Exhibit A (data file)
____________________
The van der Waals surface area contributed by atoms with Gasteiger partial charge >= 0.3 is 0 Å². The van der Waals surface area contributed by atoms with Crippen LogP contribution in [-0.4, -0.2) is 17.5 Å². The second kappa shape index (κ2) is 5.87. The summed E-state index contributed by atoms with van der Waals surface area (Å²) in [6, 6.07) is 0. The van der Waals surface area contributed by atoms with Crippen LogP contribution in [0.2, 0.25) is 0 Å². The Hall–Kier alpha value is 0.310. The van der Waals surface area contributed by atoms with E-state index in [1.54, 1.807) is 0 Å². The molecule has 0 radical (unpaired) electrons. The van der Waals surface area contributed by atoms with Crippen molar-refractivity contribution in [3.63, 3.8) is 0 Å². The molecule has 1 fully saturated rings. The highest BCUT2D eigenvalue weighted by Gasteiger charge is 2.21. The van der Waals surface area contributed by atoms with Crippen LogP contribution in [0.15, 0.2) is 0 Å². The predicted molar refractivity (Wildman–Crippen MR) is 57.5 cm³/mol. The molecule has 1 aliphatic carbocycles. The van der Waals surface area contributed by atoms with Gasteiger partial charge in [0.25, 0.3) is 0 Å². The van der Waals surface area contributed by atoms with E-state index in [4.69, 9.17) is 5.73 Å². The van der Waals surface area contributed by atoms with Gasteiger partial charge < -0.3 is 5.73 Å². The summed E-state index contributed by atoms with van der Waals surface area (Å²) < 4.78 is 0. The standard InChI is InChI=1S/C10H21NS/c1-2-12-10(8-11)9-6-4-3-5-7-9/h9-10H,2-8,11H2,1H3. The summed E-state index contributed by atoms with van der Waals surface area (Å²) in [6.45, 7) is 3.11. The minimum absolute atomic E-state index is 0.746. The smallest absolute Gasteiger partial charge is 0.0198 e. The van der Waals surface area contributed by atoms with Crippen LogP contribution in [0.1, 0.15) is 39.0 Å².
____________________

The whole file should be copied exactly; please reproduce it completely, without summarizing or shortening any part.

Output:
The van der Waals surface area contributed by atoms with Gasteiger partial charge >= 0.3 is 0 Å². The van der Waals surface area contributed by atoms with Crippen LogP contribution in [-0.4, -0.2) is 17.5 Å². The second kappa shape index (κ2) is 5.87. The summed E-state index contributed by atoms with van der Waals surface area (Å²) in [6, 6.07) is 0. The van der Waals surface area contributed by atoms with Crippen LogP contribution in [0.2, 0.25) is 0 Å². The Hall–Kier alpha value is 0.310. The van der Waals surface area contributed by atoms with E-state index in [1.54, 1.807) is 0 Å². The molecule has 0 radical (unpaired) electrons. The van der Waals surface area contributed by atoms with Crippen molar-refractivity contribution in [3.63, 3.8) is 0 Å². The molecule has 1 fully saturated rings. The highest BCUT2D eigenvalue weighted by Gasteiger charge is 2.21. The van der Waals surface area contributed by atoms with Crippen LogP contribution in [0.15, 0.2) is 0 Å². The predicted molar refractivity (Wildman–Crippen MR) is 57.5 cm³/mol. The molecule has 1 aliphatic carbocycles. The van der Waals surface area contributed by atoms with Gasteiger partial charge in [0.25, 0.3) is 0 Å². The van der Waals surface area contributed by atoms with E-state index in [4.69, 9.17) is 5.73 Å². The van der Waals surface area contributed by atoms with Gasteiger partial charge < -0.3 is 5.73 Å². The summed E-state index contributed by atoms with van der Waals surface area (Å²) < 4.78 is 0. The standard InChI is InChI=1S/C10H21NS/c1-2-12-10(8-11)9-6-4-3-5-7-9/h9-10H,2-8,11H2,1H3. The summed E-state index contributed by atoms with van der Waals surface area (Å²) in [6.45, 7) is 3.11. The minimum absolute atomic E-state index is 0.746. The smallest absolute Gasteiger partial charge is 0.0198 e. The van der Waals surface area contributed by atoms with Crippen LogP contribution in [0.1, 0.15) is 39.0 Å².